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A 3D printed and recycled wood cabin

Published on May 14, 2020 by Carlota V.

What if we reuse wood waste to make small houses and other constructions? That’s the idea behind Ashen Cabin, a cabin imagined by the HANNAH design studio: using emerlad-ash-borer-infested wood (a species of beetle insect), the American company used 3D printing technology and robotics to erect a cabin in the middle of the forest. Add to this several 3D printed elements, including the chimney.

As 3D printing develops in the construction market, offering alternative solutions for erecting the walls of our future homes, it seems that it goes hand in hand with a deeper respect for the environment. Initiatives are multiplying to use local resources and materials, to reduce our carbon footprint and to promote a circular economy. One example is the Gaïa house, whose walls have 3D printed using waste from rice cultivation. Ashen Cabin is joining this movement by combining 3D scanning, 3D printing and decomposition of infested ash trees. In the United States, the latter are very numerous: the larvae of the emerald ash borer come to settle under the bark of the tree to consume its phloem. They then create various galleries that prevent water and nutrients from circulating properly in the tree, causing the ash tree to weaken or even die.

Ashen Cabin is a 3D printed and recycled wood cabin | Credits: Andy Chen / HANNAH

The HANNAH studio has therefore decided to reuse this infested wood which is often burned to accelerate its decomposition. Sasa zivkovic, co-founder of the studio explains: “Infested ash trees often decompose or are burned to produce energy. Unfortunately, both scenarios release CO2 into the atmosphere, and the benefit of using compromised ash trees for construction is that they bind carbon to the earth and offset the exploitation of more commonly used wood species“. In concrete terms, from a 3D scanner, the studio was able to retrieve data from several pieces of ash trees, allowing a 6-axis robot to cut the logs according to a very precise pattern. The whole wood forms the facade of the small house.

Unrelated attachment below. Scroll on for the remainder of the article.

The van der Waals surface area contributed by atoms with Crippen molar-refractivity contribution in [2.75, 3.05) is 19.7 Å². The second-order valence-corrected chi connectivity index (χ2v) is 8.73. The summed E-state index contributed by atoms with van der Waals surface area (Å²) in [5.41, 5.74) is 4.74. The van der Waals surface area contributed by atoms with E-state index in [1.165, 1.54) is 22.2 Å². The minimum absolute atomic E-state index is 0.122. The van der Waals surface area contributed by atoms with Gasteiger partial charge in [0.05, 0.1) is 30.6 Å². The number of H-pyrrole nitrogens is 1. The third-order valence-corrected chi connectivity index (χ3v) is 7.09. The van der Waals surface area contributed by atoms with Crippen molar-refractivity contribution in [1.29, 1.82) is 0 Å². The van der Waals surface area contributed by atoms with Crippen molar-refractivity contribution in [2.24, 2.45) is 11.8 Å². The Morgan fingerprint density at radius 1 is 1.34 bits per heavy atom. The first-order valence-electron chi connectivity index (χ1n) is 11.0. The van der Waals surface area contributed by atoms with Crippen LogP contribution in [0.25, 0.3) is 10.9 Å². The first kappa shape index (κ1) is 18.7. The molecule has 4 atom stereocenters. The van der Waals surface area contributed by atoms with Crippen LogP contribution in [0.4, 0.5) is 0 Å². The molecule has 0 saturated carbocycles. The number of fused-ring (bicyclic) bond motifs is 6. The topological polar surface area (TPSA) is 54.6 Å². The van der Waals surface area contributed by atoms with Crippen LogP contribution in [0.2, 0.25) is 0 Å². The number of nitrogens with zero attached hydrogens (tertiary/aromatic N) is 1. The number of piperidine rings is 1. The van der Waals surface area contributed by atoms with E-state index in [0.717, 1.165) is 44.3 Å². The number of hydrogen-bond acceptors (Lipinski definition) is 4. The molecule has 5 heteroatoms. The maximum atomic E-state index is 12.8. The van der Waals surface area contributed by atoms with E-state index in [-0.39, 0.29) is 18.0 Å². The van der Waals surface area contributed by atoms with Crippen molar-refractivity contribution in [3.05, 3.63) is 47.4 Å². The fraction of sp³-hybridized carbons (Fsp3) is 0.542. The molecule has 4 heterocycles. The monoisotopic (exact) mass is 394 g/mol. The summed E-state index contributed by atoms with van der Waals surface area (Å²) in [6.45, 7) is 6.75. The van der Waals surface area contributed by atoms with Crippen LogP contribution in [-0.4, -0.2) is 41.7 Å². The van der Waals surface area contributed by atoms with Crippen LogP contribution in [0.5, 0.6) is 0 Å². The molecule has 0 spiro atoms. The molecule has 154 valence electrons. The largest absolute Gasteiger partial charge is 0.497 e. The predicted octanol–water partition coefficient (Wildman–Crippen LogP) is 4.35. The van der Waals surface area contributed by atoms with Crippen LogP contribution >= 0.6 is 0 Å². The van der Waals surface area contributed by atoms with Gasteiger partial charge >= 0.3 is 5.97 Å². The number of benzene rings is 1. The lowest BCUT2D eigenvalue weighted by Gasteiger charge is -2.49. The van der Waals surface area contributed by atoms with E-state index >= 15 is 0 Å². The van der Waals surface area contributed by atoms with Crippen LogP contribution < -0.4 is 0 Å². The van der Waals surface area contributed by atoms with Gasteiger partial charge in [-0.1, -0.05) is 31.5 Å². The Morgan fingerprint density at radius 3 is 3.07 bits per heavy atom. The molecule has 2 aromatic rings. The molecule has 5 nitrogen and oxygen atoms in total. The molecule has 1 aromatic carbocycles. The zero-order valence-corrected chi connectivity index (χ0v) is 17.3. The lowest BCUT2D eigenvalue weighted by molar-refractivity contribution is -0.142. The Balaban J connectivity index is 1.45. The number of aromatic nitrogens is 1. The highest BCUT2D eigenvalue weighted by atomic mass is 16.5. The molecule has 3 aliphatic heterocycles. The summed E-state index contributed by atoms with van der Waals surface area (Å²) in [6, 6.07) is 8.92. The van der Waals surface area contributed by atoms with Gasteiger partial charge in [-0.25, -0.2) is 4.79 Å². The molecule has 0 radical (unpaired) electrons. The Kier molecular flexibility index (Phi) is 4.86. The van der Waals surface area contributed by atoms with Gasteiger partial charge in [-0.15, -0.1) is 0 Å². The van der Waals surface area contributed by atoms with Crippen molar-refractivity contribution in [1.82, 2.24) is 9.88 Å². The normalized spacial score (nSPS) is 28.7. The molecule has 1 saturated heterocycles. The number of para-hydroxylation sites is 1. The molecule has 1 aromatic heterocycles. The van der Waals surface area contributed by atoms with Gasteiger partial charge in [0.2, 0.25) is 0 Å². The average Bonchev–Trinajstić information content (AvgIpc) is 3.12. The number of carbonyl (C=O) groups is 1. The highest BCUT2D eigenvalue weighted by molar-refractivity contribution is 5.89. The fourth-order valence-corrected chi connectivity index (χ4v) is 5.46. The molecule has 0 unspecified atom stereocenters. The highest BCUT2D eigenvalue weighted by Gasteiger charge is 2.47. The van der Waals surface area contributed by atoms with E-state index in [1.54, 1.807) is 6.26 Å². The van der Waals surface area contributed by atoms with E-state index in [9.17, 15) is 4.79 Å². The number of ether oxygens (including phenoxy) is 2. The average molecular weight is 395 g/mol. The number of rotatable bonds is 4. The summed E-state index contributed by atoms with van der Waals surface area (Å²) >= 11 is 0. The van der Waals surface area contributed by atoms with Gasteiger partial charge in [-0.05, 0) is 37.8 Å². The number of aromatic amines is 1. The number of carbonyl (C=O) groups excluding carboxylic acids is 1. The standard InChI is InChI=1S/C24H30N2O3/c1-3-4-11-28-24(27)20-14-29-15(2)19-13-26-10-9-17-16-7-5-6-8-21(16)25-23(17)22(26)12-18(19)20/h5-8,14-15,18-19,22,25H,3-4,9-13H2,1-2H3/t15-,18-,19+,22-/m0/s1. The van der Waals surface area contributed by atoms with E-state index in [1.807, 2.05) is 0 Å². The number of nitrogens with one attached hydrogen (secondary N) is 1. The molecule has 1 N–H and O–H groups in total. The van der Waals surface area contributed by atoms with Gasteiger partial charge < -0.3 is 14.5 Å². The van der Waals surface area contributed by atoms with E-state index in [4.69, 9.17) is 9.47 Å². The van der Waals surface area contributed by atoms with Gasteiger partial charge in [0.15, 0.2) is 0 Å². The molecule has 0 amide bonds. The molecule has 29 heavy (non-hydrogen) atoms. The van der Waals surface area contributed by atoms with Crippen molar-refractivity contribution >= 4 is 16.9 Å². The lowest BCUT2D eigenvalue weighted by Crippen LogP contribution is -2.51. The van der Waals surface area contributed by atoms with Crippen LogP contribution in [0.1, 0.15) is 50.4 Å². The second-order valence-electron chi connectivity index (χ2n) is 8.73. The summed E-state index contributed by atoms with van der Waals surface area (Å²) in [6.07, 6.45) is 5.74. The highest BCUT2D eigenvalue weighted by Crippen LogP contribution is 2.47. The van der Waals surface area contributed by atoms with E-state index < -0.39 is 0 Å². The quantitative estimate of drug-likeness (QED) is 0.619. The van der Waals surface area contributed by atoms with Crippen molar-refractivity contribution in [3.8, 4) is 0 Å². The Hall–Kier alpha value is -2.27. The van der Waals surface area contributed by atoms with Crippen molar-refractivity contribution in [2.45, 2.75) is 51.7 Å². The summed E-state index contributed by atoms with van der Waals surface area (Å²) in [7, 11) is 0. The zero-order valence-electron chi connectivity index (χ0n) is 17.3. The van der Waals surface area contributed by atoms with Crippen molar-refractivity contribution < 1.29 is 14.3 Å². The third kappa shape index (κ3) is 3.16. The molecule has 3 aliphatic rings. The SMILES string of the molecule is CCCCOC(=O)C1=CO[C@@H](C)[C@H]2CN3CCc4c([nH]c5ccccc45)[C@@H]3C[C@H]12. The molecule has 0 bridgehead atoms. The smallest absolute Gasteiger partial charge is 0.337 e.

In addition to this original construction method, HANNAH used concrete 3D printing to erect several elements of its cabin, such as the entire base, the floor, the interior fittings consisting of nine interlocking concrete segments and even the chimney! Leslie Lok, the studio’s second co-founder, adds: “We know that concrete is responsible for 8% of total CO2 emissions. By using 3D printing, we eliminate the use of unnecessary formwork and we can place concrete intelligently and only when structurally necessary, significantly reducing its use while maintaining the integrity of the building.

The cabin was built in one of Ithaca’s forests. Find more information on this 3D printed recycled wood cabin HERE. What do you think of this 3D printed cabin using wood waste? Let us know in a comment below or on our Facebook and Twitter pages! Don’t forget to sign up for our free weekly Newsletter, with all the latest news in 3D printing delivered straight to your inbox!

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